KITTERY, Maine — The impacts of sequestration have claimed the future of the USS Miami and continue to affect workers at Portsmouth Naval Shipyard.
On Tuesday, the U.S. Department of the Navy announced that it would discontinue repair work on the nuclear submarine as a result of cost constraints associated with sequestration. The USS Miami was badly damaged in an arson fire last May.
More than 1,000 shipyard employees still face at least six furlough days through the end of September as part of cost-saving measures associated with sequestration. That number was recently reduced from 11.
In a prepared statement, Rear Adm. Rick Breckenridge said avoiding the cost of repairs to the submarine will open up funds to support other vital maintenance efforts.
“The decision to inactivate Miami is a difficult one, taken after hard analysis and not made lightly,” Breckenridge said. “We will lose the five deployments that Miami would have provided over the remaining 10 years of her planned service life, but in exchange for avoiding the cost of repairs, we will open up funds to support other vital maintenance efforts, improving the wholeness and readiness of the fleet.”
Paul O’Connor, president of the Metal Trades Union at the shipyard, said the whole situation is “painful.”
“That is one less nuclear submarine in the fleet to meet the needs of our national security and that’s on the back of sequestration,” O’Connor said.
The effort so far by shipyard workers and workers from Electric Boat in Groton, Conn., to repair the submarine has been “monumental,” he said.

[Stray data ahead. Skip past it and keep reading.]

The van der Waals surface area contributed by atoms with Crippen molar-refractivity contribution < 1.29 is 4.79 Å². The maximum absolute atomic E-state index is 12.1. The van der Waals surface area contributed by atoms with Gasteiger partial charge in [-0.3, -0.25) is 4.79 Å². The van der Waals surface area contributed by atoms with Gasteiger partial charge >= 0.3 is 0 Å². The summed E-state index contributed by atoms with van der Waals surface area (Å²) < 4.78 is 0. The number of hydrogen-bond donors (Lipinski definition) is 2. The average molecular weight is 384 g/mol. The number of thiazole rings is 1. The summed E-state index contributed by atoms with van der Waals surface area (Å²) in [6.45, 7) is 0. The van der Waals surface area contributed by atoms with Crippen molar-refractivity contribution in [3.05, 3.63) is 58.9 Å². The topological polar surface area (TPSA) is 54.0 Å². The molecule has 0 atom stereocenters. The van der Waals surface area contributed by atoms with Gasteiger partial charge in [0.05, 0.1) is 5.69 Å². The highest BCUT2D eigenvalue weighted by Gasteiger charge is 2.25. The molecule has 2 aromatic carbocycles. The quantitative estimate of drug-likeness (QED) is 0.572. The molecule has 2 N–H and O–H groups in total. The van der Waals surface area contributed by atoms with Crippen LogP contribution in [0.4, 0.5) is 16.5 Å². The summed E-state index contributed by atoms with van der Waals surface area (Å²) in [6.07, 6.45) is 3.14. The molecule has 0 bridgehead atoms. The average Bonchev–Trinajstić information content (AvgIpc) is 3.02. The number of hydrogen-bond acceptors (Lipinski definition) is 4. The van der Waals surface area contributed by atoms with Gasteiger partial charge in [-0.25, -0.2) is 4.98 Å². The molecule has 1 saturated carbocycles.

Between $150 million and $200 million had been allocated for repair work, and the lion’s share of that money has already been spent, he said.
According to the Navy, recently completed inspections on the submarine revealed that due to environmentally assisted cracking in the steel piping and fasteners used in the air, hydraulic and cooling water systems on the submarine, a significant number of components in the torpedo room and auxiliary machinery room would require replacement, representing an additional cost.
“The increased cost estimate and scope means that without $390 million in additional funding in FY 2014, funding the repairs would require cancellation of dozens of remaining availabilities on surface ships and submarines,” Breckenridge said. “The Navy and the nation simply cannot afford to weaken other fleet readiness in the way that would be required to afford repairs to Miami.”
Now shipyard workers will shift their work to inactivation, which O’Connor said is roughly the same amount of work they would have performed to return the ship to the fleet.
“At this point, we expect that there will be no adverse impact on our ability to meet future schedules of dockings,” O’Connor said.
But O’Connor is concerned about the further impacts sequestration could have in the coming years if it is not addressed.
He blames House Republicans for not allowing a bill to come forward to end sequestration without any amendments.
He said although only a relatively small number of shipyard workers are currently furloughed, everyone’s head is back on the “chopping block” as of Oct. 1 when the next fiscal year begins. Sequestration is a 10-year program.
“How much money do we have to waste unnecessarily … before the Republican House puts a bill on the floor, a stand-alone bill with no amendments, that ends sequestration? How much pain must we endure?” O’Connor asked.
Members of the state’s congressional delegation also spoke out against the Navy’s decision.
firstname.lastname@example.org“I’m very concerned that the reckless, across-the-board cuts known as sequestration played such a large role in the decision to stop repairs on Miami,” U.S. Rep. Carol Shea-Porter, D-N.H., said. “Instead of slashing Department of Defense investments and domestic programs, Congress should replace sequestration with a responsible budget that reduces the deficit, strengthens our national security and domestic programs, and creates jobs.”
U.S. Sens. Jeanne Shaheen, D-N.H., Kelly Ayotte, R-N.H., Angus King, Independent-Maine, and Susan Collins, R-Maine, issued a statement expressing disappointment in the Navy’s decision and said they will continue to work together toward a responsible budget solution that replaces sequestration.